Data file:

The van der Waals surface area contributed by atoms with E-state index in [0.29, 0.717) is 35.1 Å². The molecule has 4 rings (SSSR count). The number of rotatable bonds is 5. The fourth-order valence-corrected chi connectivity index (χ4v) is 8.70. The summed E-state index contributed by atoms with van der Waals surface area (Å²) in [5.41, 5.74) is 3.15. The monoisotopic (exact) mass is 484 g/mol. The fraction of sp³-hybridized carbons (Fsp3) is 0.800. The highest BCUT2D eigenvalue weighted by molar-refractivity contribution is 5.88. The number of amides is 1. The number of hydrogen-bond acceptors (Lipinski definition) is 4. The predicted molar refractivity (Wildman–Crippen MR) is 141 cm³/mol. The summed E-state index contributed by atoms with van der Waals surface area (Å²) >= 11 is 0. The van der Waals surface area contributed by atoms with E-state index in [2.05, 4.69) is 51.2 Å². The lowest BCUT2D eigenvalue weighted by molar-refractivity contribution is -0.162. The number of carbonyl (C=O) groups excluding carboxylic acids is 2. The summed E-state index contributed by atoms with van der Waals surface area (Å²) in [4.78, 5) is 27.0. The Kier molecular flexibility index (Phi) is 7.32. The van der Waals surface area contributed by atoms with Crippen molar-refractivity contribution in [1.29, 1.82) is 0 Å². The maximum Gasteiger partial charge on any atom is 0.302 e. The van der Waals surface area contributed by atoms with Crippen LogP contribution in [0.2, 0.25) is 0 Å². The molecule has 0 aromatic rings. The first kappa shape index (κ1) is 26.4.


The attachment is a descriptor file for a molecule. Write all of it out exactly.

The van der Waals surface area contributed by atoms with E-state index in [0.29, 0.717) is 35.1 Å². The molecule has 4 rings (SSSR count). The number of rotatable bonds is 5. The fourth-order valence-corrected chi connectivity index (χ4v) is 8.70. The summed E-state index contributed by atoms with van der Waals surface area (Å²) in [5.41, 5.74) is 3.15. The monoisotopic (exact) mass is 484 g/mol. The fraction of sp³-hybridized carbons (Fsp3) is 0.800. The highest BCUT2D eigenvalue weighted by molar-refractivity contribution is 5.88. The number of amides is 1. The number of hydrogen-bond acceptors (Lipinski definition) is 4. The predicted molar refractivity (Wildman–Crippen MR) is 141 cm³/mol. The summed E-state index contributed by atoms with van der Waals surface area (Å²) >= 11 is 0. The van der Waals surface area contributed by atoms with E-state index in [2.05, 4.69) is 51.2 Å². The lowest BCUT2D eigenvalue weighted by molar-refractivity contribution is -0.162. The number of carbonyl (C=O) groups excluding carboxylic acids is 2. The summed E-state index contributed by atoms with van der Waals surface area (Å²) in [4.78, 5) is 27.0. The Kier molecular flexibility index (Phi) is 7.32. The van der Waals surface area contributed by atoms with Crippen molar-refractivity contribution in [1.29, 1.82) is 0 Å². The maximum Gasteiger partial charge on any atom is 0.302 e. The van der Waals surface area contributed by atoms with Crippen LogP contribution in [0.2, 0.25) is 0 Å². The molecule has 0 aromatic rings. The first kappa shape index (κ1) is 26.4.